Berlin — Arab Comics | 90 Years of Popular Visual Culture, put together by curators Mona Damluji and Nadim Damluji, represents a cross section of research in publishing houses in Egypt and Lebanon that shows the translation and proliferation of Western comics into the Arab world. Such publishing houses include Dar Al-Hilal (Egypt), which translated Mickey Mouse into an Arab protagonist; Dar al-Matbu’at al Musawara (Lebanon), which translated Superman; Al-Katkout (Egypt), which showed Tintin in a series of adventures; and Samadal (Lebanon), which focused on post-war Beirut.
Such focus on American and French pop ideology illustrates the repurposing of narratives with an eye towards their colonial and neocolonial origins. In a comic Mîkî from the cover of the Issue 170 published in Egypt by Dar Al-Hilal, a militarized Mickey Mouse holds up the flag to the United Arab Republic, which symbolism connects to the Egyptian revolution of 1952. The cover, published in 1964 after Syria’s coup d’etat that broke the Republic, memorializes Arab revolution by calling out the specific generation that produced it. Other images from a following edition envision Mickey’s return to Palestine, which inevitably touches upon the seizure of land from the Palestinians in the 1950’s. Such images — which galvanize trauma —superficially highlights the artifice of American culture with its noxious, Disney, sugary coating. The text, which accompanies the images, speaks to a similar super dream that has gone awry. In the translated Tintin comics published by Al-Katkout , one can’t but help seeing parallels to eerie spaghetti westerns. In “The Adventure of Hero Hammam in the Land of Uncle Sam”, Hammam walks into a town full of “poor folk”. Hammam humorously, though darkly claims how he has never seen red folk — a racial slur for Native Americans. He continues to say, “I think our clothes are getting a lot of attention here, Milo!” This comic specifically underscores the mutual foreignness Hammam shares with the people he encounters, also wryly insinuating that foreignness can be weaponized on any basis — a foreigner can also certainly be a native.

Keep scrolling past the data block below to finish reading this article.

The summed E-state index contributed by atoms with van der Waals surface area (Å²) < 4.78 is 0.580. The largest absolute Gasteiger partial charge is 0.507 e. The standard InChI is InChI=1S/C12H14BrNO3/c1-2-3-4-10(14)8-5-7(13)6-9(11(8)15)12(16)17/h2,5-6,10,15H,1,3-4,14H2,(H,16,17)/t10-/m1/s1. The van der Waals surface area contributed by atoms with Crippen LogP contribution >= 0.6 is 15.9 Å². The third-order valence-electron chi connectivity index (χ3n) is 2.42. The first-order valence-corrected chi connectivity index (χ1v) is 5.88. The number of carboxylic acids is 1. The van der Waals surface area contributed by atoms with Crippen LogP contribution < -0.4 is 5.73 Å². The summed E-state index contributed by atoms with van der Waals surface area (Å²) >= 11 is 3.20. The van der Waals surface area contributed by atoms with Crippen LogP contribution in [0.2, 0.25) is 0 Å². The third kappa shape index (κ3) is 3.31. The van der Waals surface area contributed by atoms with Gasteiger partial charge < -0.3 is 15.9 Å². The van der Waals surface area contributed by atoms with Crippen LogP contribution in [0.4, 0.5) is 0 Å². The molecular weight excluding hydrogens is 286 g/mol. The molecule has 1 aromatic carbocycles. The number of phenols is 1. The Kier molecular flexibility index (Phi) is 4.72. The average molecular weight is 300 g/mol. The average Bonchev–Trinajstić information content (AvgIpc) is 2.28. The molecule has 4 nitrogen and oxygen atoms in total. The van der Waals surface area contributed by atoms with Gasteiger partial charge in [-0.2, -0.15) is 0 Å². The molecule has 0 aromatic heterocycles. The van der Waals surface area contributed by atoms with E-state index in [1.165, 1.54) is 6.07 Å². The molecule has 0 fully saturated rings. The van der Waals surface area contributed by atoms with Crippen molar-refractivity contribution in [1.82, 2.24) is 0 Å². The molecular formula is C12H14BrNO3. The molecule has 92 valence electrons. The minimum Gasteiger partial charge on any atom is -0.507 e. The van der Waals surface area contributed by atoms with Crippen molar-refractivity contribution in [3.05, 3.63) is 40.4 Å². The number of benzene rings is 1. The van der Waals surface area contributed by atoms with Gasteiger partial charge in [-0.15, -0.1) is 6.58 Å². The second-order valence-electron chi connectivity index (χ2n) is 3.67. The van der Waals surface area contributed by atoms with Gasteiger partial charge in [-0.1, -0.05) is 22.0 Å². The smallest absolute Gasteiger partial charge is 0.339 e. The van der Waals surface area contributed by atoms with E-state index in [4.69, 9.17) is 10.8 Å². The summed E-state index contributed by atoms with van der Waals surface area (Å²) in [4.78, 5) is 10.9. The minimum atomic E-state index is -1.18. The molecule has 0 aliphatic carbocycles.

In seeing these pop comics within the context of the Arab world, one wonder’s how this American export entangles with grander narratives of geopolitical rivalries and fictional superiority. Gazing at the myriad of covers, one remarks on how the stereotypical imaging of what it means to be Arab in turn becomes an export in it of itself. Pop art in the United States simultaneously was being called out as a degenerate, lowbrow entity. The appropriation of this populous form draws attention to the fact that orientalism is a product of the West — but also that it can be imported in order to be destabilized further.
Arab Comics | 90 Years of Popular Visual Culture is exhibited at Bulbul Gallery & Cafe
Berlin, Germany and organized by the Berlin Institute for Cultural Inquiry